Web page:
Now some of Sal-Saller’s lines were relatively easy to translate such as the cocky rhyming couplet sa vist ei teadnud varem/et olen koigest parem (you probably didn’t know before/that I’m better than everyone). However, there are other lines in the song which I still don’t really understand – and neither do my Estonian friends – such as the elusive su loojangule vastu kappama (galloping off into your sunset?). Which, of course, raises the whole question as to whether the song’s lyrics should be translated literally – or should the goal be to try and capture their intended meaning – whatever that might be? Depending on the situation, I tried going with whichever one felt right as very rarely could I do both.
For example, the line ma pole muud kui ainult naeratav suu (I’m nothing other than just a grinning mouth) feels to me like a reference to Lewis Carroll’s Cheshire Cat. My hope is that you will just get the “grinning mouth” reference from my translation rather than my having to refer you to the long Wikipedia entry on the Cheshire Cat. But then again, I could be wrong. It could be just an ironic self-reference back to the name of the band itself – Smilers – who according to one legend got their name from the Rod Stewart’s album Smiler (1974). But the Cheshire Cat still feels right to me – especially given the later reference to the famous Russian fairy-tale character Koshchei the Deathless in the song.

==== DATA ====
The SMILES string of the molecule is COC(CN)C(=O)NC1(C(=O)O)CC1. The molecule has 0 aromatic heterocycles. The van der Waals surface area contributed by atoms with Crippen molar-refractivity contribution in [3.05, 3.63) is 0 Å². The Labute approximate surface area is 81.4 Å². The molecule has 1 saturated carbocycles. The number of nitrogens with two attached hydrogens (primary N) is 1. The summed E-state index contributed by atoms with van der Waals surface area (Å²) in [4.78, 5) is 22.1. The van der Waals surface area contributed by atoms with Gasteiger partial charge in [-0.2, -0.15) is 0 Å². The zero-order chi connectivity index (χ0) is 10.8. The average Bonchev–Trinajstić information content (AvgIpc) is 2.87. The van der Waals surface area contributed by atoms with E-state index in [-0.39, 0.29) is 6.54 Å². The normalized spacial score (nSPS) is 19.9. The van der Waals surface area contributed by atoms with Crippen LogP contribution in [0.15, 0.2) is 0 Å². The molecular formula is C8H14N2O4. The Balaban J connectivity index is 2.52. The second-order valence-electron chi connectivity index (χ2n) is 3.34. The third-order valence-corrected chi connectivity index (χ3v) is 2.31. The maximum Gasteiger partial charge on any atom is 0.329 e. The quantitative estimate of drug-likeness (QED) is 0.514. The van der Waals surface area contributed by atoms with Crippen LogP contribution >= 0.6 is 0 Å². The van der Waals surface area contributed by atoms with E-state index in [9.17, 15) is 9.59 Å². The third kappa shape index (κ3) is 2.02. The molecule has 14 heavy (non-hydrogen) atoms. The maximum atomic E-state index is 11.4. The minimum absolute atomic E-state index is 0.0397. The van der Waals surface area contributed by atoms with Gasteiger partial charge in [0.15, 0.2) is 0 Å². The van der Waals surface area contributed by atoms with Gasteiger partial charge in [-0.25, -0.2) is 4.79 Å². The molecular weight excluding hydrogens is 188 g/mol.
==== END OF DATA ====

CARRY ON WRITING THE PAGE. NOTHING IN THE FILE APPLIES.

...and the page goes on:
And then we come to my absolute favorite line in the song – the quirky “olen rosinasai” which means, literally, “I’m raisin bread” which I almost let stand as is. But since a raisin or currant (rosin) makes sweet bread (sai) even sweeter, then raisin bread (rosinasai) is Estonian slang for “the best.” Then, rather than translate this line simply as “I’m great,” I thought I would reference a similar English expression using bread – as in “the best thing since sliced bread” – and hope it works. But maybe it doesn’t. That’s the whole thing with rock lyrics – they can mean just about anything you want them to mean – especially since half the time we hear what we want to hear rather than what was actually being sung. Ultimately, the task of providing meaning is normally left entirely up to you. But since I’ve served as the song’s translator in this case, you’ll just have to go along with my hunches with the understanding that any translation will only ever represent an approximation of the original.
Anyways, if there are any Smilers fans – or Estonian linguists – out there who can help my friends and me improve our translation, then please go ahead and Gmail me at kwerke.kalamaja – you have my thanks in advance!
As Smiler’s 2001 best-selling album Jalgpall on parem kui seks (Football/Soccer is Better than Sex) has sadly gone out of print, you can find Kalamaja Cowboy on other albums including their compilation SmilersXX: 20 aastat meteoriitide sajus (SmilersXX: 20 years of meteorite showers).
Image: A Soviet horseshoe painted Soviet red and found in an abandoned Soviet Border Guard Base on north-west Saaremaa back in 1993 and now hanging on my basement wall (blacksmith unknown).